GUPTA: People will say, so we heard Mr. Kennedy likening mental illness in some way to diabetes. Diabetes, you give them insulin, make the pancreas work. We know how to fix this. Are we going to get to that point with mental illness? It is the lack of serotonin, it is too much of this? Let's fix that.

KENNEDY: You hit the nail on the head, Sanjay. Because if I went out and had an extra couple pieces of chocolate cake because I had diabetes, no one would be writing about me in the paper tomorrow. Do we treat people with diabetes who are obese because they are not following compliance with their doctor to eat properly? Do we treat them with the same stigma we treat someone who has an illness like alcohol or something? No. And you nailed it because it's not the same. But it is the same. I mean, it's behavioral.

Sure, you take your insulin but you're supposed to not also eat too much chocolate cake.

GUPTA: Good point.

KENNEDY: And if someone eats a bunch of chocolate cake, they're not going to call up and say, "Hey, Patrick Kennedy was out there eating a lot of chocolate cake last night because he has diabetes and you know, he's going to get into a diabetic shock, you know, that's the story.


GUPTA: Joining me again, two psychiatrists, Dr. Bankole Johnson, an addiction specialist at the University of Virginia and Dr. Sally Satel, at Yale University.

You know, again, it was just fascinating to talk to him, Dr. Satel, just like a diabetic eating chocolate cake. That's sort of the analogy that he uses. When you hear that, first of all, just your immediate impression.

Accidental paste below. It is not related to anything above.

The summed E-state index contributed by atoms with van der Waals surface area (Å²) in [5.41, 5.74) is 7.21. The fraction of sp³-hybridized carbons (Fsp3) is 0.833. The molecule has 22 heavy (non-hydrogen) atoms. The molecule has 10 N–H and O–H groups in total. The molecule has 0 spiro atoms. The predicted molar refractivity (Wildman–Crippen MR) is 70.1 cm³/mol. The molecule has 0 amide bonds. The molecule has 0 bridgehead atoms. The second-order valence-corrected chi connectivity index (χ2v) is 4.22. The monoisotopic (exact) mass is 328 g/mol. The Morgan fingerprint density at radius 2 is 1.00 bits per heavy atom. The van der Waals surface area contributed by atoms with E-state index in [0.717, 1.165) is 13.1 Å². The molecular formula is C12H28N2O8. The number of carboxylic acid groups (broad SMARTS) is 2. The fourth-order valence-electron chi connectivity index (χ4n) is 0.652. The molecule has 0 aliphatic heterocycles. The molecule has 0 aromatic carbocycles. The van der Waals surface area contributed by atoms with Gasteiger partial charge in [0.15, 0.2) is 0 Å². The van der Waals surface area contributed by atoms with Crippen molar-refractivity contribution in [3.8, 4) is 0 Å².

DR. SALLY SATEL, YALE UNIVERSITY: Well, I work in a methadone clinic. And a lot of folks refer to methadone as almost insulin. They say a diabetic would take its insulin and the heroin addict should take methadone. I work in that clinic. I think methadone is an excellent therapy. But I should tell you about half of the people in our clinic still use cocaine and still use heroin. Congressman mentioned stress, he's running. This is what people do, they self-medicate.

GUPTA: Let me ask real quickly - can anybody, in your opinion, be treated then for substance addiction?


GUPTA: Anybody can be treated?

JOHNSON: Anyone can be treated and that's what we are trying to get to.

GUPTA: But if you think in fact this is a disease of the brain, you think this is a natural disease, the way Patrick Kennedy describes it, being akin to diabetes, it does change the way everyone perceives us. It changes the way it's probably going to be treated and how quickly this treatments come.

SATEL: Well, in that case, there could be a down side to that actually. Because the extent that you take the disease model in a very concrete way, then we might decide we shouldn't hold people accountable.


GUPTA (voice-over): And it's easy to see, even with respected psychiatrists, addiction specialists, do not see eye to eye on this.

Here is more of what Patrick had to say.

(on camera): If addiction is more of a brain disease than it is a moral failure, should or would programs like AA work?

KENNEDY: What I do know, myself, is that this is a multi-pronged approach. It's, you know, physical. It's spiritual. It's moral in the sense that, you know, people who feel as if they have no place in the world, they're clearly not going to have the same interest in recovery as if they felt they have a stake in the world.